The first part of the book went into the differences in the filoviruses, as well as some information on how they were discovered. I found that extremely interesting, but since I wasn’t expecting it to cover the different viruses, I was lost a few times and had to backtrack. In retrospect, I’m really glad Preston covered the viruses in the beginning, because I also got used to terminology that he would use later. For instance, I had no idea that when sick with a hemorrhagic disease, a body is considered to “crash out” when it is so completely consumed by the virus that it basically collapses, turns to mush, and spreads the virus. Preston also does a really good job of explaining the different levels of clearance when working with viruses. Level 4 is the killer stuff – Ebola, Marburg, Lassa. In other words, the nasty shit.

After this run-through and backstory, The Hot Zone shifts it’s focus to Ebola Reston. This strain was discovered in Reston, Virginia in a building that housed monkeys used in research. I don’t want to ruin the whole book for any potential readers, but I will say this. Once the story hones in on Ebola Reston, it’s easy to see parallels between the story and the 1995 movie Outbreak, starring Dustin Hoffman, Renee Russo, Morgan Freeman, Cuba Gooding Jr, Kevin Spacey, and Donald Sutherland. (While I’m at it – it’s a super cheeseball movie but one of my favorites. I highly recommend that you watch it!)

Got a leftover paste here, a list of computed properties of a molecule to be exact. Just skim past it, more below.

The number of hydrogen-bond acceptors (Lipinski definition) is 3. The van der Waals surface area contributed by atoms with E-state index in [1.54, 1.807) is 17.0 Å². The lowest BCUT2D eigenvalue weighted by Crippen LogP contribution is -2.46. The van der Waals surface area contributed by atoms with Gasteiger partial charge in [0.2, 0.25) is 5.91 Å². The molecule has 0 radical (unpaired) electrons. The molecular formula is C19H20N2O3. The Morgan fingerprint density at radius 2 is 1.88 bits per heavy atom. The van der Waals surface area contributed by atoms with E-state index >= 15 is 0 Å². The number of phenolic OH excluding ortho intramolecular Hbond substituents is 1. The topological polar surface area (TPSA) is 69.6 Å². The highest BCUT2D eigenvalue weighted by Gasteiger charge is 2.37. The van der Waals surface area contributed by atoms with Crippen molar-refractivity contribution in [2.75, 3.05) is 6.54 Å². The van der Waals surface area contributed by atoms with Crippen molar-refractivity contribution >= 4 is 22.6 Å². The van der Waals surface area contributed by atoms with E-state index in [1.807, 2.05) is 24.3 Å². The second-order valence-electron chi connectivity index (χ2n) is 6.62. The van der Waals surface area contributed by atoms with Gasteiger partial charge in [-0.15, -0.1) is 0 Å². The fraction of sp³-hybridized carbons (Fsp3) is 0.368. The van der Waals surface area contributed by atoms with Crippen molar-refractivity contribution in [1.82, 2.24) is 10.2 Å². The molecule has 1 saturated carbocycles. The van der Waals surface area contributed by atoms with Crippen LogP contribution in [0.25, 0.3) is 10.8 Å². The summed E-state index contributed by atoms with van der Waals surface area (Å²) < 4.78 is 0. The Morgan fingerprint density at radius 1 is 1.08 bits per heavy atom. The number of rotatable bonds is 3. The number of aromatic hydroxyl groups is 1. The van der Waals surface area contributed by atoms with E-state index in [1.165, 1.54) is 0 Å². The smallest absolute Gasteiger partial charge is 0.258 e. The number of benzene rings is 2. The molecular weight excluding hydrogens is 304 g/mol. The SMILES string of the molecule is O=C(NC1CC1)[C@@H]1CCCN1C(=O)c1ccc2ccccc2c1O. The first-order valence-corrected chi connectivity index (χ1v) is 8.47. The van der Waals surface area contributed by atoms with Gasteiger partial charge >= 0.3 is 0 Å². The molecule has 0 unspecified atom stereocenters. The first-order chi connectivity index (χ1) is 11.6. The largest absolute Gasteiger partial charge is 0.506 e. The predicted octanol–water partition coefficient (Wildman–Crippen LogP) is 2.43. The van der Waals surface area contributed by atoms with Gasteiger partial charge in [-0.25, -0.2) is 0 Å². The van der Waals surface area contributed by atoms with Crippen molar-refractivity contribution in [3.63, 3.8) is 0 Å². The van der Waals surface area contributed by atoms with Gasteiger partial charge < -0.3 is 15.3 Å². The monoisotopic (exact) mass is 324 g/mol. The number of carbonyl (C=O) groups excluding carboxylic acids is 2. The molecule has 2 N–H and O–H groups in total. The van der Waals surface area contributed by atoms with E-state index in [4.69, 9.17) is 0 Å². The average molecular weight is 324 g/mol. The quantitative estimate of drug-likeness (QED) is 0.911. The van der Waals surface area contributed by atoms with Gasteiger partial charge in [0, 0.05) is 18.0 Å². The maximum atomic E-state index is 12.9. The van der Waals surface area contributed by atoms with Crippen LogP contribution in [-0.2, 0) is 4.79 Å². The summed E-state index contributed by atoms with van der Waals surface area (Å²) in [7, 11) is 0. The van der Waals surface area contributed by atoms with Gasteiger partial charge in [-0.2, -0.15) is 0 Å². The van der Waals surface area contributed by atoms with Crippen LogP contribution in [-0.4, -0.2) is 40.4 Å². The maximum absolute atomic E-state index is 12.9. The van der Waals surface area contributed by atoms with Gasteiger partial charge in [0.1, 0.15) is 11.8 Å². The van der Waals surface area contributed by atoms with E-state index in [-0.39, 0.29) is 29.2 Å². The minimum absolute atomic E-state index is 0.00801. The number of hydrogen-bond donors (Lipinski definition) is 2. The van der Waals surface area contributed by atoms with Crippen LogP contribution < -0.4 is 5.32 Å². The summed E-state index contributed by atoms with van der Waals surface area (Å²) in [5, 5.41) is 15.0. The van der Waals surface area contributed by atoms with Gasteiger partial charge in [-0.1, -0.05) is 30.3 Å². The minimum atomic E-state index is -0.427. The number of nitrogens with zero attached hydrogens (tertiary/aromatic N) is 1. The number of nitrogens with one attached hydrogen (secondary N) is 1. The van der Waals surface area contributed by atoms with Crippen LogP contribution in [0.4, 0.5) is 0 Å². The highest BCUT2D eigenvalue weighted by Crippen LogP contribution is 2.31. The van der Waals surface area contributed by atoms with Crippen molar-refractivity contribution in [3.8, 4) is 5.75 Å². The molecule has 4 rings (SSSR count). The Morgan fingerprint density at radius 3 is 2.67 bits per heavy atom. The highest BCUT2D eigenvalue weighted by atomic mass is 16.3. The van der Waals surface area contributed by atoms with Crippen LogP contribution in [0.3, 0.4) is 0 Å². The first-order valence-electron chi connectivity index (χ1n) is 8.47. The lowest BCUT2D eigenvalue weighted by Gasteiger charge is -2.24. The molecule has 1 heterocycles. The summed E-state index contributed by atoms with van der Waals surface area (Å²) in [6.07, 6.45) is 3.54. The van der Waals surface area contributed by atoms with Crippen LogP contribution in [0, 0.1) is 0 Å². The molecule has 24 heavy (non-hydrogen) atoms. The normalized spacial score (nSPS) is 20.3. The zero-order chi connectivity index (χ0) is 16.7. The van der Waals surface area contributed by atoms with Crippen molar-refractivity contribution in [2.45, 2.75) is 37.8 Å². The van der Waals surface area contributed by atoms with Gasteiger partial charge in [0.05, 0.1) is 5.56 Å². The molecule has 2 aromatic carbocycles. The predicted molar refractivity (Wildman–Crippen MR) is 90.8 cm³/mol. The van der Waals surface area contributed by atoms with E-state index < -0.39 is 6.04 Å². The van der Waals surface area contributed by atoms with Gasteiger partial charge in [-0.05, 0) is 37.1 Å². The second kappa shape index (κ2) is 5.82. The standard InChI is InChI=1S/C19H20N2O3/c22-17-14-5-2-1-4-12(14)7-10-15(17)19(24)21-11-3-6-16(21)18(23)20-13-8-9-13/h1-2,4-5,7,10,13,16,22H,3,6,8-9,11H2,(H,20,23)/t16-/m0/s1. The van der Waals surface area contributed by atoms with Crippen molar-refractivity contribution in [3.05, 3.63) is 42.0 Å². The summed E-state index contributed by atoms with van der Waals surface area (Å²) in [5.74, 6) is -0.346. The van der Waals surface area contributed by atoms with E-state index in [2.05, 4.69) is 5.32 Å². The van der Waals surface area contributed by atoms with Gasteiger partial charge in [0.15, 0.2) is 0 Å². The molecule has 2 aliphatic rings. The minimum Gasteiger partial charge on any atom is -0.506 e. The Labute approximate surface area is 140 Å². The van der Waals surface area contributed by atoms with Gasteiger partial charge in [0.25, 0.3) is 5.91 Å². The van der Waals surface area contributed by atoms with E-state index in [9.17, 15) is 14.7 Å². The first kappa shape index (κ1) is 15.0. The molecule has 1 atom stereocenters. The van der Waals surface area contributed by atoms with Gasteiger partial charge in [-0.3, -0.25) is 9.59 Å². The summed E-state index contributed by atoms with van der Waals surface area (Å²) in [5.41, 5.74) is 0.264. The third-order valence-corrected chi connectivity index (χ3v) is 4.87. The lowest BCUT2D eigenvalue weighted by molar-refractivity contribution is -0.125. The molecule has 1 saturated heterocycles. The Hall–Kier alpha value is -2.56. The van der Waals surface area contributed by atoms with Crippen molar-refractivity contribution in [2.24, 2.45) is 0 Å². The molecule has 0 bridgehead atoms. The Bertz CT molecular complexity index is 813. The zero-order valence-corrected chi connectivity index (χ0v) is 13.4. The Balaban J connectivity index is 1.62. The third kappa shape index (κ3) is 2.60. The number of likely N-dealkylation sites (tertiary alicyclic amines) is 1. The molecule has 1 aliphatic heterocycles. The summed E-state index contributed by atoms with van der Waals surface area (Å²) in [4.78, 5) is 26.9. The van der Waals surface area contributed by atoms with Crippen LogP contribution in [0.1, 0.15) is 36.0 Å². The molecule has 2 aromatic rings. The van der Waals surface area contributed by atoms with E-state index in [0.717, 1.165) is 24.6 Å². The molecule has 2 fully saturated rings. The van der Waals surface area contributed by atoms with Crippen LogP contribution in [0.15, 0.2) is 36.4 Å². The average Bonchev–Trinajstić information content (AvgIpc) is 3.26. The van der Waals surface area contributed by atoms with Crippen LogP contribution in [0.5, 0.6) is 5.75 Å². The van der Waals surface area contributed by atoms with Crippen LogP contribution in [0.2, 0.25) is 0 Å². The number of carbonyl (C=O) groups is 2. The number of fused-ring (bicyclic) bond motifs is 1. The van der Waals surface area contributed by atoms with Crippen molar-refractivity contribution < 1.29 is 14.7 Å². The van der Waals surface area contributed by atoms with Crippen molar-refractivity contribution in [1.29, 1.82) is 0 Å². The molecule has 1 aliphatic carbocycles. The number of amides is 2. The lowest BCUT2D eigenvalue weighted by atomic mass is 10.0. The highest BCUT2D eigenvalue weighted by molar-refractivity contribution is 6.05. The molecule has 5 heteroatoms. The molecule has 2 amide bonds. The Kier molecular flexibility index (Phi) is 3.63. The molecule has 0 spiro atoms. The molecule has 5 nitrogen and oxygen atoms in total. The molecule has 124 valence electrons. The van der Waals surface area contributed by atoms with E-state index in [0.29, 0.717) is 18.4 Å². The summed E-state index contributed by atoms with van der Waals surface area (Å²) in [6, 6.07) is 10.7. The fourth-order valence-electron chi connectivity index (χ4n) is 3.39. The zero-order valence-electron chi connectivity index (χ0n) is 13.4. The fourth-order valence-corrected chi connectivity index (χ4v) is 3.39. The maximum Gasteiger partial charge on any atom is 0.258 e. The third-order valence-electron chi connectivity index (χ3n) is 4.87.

There are some parts of The Hot Zone that are really confusing, and I would have preferred if Preston followed a chronological timeline for the viruses in the beginning, rather than skipping around. As someone not terribly familiar with these viruses, it made understanding their origins difficult. However, once Preston switched to Ebola Reston, I found the book much better written and easier to follow. The pace also picked up, making it a page-turner. I appreciate the fact that Preston conducted several interviews with the people involved in the outbreak of Reston, as well as the other filoviruses, because it gave the book an edge. Instead of guessing how people felt or what their motivations were, he had knowledge from the interviews.

Overall I liked The Hot Zone, and it’s spurred me into a serious kick. I have purchased several other books on Ebola, HIV, and other diseases. I am also on a binge for virus-themed movies. Be forewarned – there will be a bit of a sidetrack into the viral for the next few posts!

 

Shame and Forgiveness

Recently the majority of my posts have been geared towards The Mental Health Corner more than they have the horror side of my life. One of the reasons for this is that I find it extremely cathartic to work out my feelings in a blog post. The main reason is that I hope that these posts will help someone who reads them. I think anxiety, depression, and many other mental illnesses are still the realm of myth for many people. They may throw the words around without an understanding of the meaning, or may know someone with a diagnosis, but may not see them in the jaws of their illness.